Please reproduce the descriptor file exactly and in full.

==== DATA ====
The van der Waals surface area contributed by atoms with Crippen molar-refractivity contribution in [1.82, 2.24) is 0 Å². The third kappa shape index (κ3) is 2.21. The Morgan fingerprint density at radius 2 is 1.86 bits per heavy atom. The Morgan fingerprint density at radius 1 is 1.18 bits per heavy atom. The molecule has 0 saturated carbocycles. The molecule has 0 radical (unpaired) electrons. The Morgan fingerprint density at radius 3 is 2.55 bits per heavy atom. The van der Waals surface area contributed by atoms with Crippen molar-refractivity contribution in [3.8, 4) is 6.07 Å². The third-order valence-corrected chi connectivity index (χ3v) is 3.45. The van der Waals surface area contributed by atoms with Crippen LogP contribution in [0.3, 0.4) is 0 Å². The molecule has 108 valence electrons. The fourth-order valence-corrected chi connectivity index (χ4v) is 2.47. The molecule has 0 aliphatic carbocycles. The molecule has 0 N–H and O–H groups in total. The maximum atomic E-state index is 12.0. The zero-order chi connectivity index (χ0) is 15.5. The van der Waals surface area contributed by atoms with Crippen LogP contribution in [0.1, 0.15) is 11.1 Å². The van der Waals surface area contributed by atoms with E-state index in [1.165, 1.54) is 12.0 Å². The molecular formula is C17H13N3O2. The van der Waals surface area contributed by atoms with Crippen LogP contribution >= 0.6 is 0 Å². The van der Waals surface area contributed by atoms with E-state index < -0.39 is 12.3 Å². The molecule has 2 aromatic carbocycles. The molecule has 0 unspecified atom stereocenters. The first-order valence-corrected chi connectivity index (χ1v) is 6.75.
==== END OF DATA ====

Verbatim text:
The van der Waals surface area contributed by atoms with Crippen molar-refractivity contribution in [1.82, 2.24) is 0 Å². The third kappa shape index (κ3) is 2.21. The Morgan fingerprint density at radius 2 is 1.86 bits per heavy atom. The Morgan fingerprint density at radius 1 is 1.18 bits per heavy atom. The molecule has 0 saturated carbocycles. The molecule has 0 radical (unpaired) electrons. The Morgan fingerprint density at radius 3 is 2.55 bits per heavy atom. The van der Waals surface area contributed by atoms with Crippen molar-refractivity contribution in [3.8, 4) is 6.07 Å². The third-order valence-corrected chi connectivity index (χ3v) is 3.45. The van der Waals surface area contributed by atoms with Crippen LogP contribution in [0.3, 0.4) is 0 Å². The molecule has 108 valence electrons. The fourth-order valence-corrected chi connectivity index (χ4v) is 2.47. The molecule has 0 aliphatic carbocycles. The molecule has 0 N–H and O–H groups in total. The maximum atomic E-state index is 12.0. The zero-order chi connectivity index (χ0) is 15.5. The van der Waals surface area contributed by atoms with Crippen LogP contribution in [0.1, 0.15) is 11.1 Å². The van der Waals surface area contributed by atoms with E-state index in [1.165, 1.54) is 12.0 Å². The molecular formula is C17H13N3O2. The van der Waals surface area contributed by atoms with Crippen LogP contribution >= 0.6 is 0 Å². The van der Waals surface area contributed by atoms with E-state index < -0.39 is 12.3 Å². The molecule has 2 aromatic carbocycles. The molecule has 0 unspecified atom stereocenters. The first-order valence-corrected chi connectivity index (χ1v) is 6.75.